"It's the hardest job in the National Football League, if you ask me, especially if it's a muffed one because now the crowd is going crazy," he said. "You have a ball that's way in the air and everybody is sitting and saying, 'Catch it!' [and] 'Oh, I could have caught that,' when you have 11 guys running the field trying to knock your head off.

"First of all, I have the utmost respect for Jordan and any punt returner that's in college, high school or NFL. That is a tough job and that's coming from me. It's an extremely tough job and he's been doing well. He has the longest punt return in the history of the Super Bowl. He has done a great job for us.

"Is it fair that we're being hard on him? Yes, it is fair because obviously he has do his job, but it is a tough job. I respect him for going back there and doing it. He's been doing it well, but the past two games he hasn't and that happens.

"It's just like anybody. It can happen to any receiver or quarterback. You have those two-game droughts where you're doing bad and everybody is trying to mash on you head and tell you that you're not doing a great job, but you just have to be able to recover and understand that this game has highs and lows. You're going to have lows, but you have to get back on the horse and ride and try to make them highs."



Guard Billy Turner's performance in practice since joining the Broncos off waivers from Baltimore on Oct. 17 was a reason why the Broncos activated him and played him on two series in place of starting right guard Michael Schofield during Sunday's game, Kubiak noted.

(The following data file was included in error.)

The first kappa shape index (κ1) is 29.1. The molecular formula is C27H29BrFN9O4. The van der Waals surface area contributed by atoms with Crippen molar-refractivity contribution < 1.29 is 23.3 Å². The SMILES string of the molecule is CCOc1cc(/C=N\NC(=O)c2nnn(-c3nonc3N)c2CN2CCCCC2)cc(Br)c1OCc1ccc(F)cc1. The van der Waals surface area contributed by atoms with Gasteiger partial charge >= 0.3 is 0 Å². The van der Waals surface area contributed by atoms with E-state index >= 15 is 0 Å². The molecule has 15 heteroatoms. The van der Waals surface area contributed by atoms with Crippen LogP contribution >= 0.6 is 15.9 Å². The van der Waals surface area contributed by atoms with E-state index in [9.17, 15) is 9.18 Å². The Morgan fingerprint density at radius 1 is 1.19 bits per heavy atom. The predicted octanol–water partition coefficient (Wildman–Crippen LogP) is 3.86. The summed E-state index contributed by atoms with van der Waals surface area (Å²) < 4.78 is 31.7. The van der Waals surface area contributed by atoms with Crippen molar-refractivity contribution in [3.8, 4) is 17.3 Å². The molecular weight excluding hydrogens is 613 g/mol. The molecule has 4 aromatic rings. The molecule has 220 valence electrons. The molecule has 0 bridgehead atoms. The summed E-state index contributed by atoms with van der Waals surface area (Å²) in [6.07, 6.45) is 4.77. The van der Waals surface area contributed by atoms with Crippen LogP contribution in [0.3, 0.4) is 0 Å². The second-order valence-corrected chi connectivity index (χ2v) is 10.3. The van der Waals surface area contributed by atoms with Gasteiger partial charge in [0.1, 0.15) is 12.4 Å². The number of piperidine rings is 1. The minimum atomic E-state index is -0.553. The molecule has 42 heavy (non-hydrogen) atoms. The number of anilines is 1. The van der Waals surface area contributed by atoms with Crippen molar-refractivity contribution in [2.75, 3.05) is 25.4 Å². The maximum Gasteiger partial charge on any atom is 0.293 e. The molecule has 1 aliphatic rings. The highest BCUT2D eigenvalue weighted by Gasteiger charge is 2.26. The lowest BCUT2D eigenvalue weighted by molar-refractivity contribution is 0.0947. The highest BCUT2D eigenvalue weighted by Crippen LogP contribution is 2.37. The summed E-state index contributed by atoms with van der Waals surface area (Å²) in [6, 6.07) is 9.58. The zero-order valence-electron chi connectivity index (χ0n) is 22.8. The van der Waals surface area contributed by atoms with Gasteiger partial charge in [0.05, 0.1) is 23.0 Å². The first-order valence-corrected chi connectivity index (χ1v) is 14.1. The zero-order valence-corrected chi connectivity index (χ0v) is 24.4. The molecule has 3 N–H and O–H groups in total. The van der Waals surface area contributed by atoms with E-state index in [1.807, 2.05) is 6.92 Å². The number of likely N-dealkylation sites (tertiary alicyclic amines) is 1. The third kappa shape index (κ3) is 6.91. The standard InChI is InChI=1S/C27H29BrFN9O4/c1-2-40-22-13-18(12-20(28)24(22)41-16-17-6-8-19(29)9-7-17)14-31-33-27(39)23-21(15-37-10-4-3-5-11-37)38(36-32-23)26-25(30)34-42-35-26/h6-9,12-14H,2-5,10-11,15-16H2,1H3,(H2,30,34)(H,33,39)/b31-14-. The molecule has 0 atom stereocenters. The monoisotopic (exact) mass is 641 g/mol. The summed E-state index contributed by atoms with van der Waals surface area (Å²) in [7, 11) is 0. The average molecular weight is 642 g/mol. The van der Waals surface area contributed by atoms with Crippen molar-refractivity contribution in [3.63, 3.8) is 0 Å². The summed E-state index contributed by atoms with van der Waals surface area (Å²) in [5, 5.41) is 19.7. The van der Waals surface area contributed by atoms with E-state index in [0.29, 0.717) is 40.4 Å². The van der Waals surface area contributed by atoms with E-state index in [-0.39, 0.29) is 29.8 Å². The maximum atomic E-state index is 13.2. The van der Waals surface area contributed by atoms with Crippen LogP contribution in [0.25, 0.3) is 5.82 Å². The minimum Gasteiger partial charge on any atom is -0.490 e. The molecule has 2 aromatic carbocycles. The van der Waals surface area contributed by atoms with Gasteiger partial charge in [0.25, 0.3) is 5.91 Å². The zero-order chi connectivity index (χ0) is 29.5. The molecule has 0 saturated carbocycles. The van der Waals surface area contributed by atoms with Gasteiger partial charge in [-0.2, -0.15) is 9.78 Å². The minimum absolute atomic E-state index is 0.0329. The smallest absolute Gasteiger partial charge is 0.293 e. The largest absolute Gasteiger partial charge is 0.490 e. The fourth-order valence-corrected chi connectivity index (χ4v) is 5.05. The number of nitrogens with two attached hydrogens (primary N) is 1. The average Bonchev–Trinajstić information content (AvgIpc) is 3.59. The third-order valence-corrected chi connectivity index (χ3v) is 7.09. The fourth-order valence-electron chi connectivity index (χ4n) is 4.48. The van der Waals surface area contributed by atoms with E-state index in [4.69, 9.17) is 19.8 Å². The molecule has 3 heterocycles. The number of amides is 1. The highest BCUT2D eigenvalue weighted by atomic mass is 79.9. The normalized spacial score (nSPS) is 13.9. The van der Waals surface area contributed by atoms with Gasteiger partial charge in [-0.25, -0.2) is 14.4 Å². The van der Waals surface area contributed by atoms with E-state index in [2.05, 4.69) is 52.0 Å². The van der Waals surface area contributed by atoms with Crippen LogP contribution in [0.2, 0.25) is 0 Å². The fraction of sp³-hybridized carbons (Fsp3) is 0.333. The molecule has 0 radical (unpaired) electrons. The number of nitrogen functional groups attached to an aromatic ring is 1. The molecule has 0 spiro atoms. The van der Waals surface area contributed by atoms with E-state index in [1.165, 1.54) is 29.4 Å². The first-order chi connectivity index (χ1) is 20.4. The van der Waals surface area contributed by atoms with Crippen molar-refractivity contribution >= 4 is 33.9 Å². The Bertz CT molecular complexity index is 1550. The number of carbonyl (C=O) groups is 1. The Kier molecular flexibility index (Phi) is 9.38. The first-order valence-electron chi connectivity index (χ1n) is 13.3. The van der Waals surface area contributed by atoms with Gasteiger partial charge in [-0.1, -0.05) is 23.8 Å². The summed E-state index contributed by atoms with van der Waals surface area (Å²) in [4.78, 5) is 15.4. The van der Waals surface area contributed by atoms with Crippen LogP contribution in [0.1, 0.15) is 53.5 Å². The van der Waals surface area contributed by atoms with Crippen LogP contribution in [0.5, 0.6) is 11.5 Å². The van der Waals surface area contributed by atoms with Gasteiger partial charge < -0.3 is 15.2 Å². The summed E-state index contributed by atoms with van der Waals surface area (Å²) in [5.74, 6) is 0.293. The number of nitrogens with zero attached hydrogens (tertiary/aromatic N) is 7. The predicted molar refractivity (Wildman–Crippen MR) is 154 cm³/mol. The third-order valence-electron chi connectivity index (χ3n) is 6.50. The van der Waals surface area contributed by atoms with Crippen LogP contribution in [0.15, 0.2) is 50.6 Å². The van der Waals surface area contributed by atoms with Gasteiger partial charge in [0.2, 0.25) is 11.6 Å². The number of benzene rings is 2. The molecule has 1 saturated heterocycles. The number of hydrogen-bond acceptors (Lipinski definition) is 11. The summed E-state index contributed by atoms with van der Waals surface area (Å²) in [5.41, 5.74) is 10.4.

"The idea was this: Billy's done some good things in practice. We've been impressed with what he's done," Kubiak said. "So we told Michael that [Turner] was going to spot-play for him in a couple of series in the game, and he went in, and I think it's something we can build from. I would say it's encouraging.

Turner played 14 snaps, working one series in each half -- including the Broncos' longest march of the day, an 11-play, 73-yard drive that ended in a Trevor Siemian interception on the first play of the second quarter.

Turner's background is in zone-blocking-based schemes; the offensive line coach in Miami when the Dolphins drafted him was John Benton, who worked eight seasons under Kubiak in the same position with the Texans. Turner noted upon his arrival in Denver that the scheme fit him better than the one to which the Dolphins transitioned this year under new head coach Adam Gase.

"Billy deserved an opportunity, and took advantage of it," Kubiak said.



With Virgil Green and A.J. Derby both in the league-mandated post-concussion protocol, Jeff Heuerman could be in line for his most extensive work to date, one day after playing 28 snaps, matching his previous career high set in Week 4 at Tampa Bay.

The second-year tight end was targeted on three consecutive plays during the Broncos' longest drive of the day, catching two passes for 40 yards, including a 31-yard reception that was the Broncos' longest gain of the game.

"I'm impressed with what Jeff did," Kubiak said. "... We all have to be very encouraged about how he played. Hopefully we'll get a lot of work out of him here in these next two weeks, but I'm very encouraged about how he responded."

Heuerman has just four receptions this year, but two have gone for over 25 yards, as he notched a 29-yard catch down the seam against the Bengals in Week 4.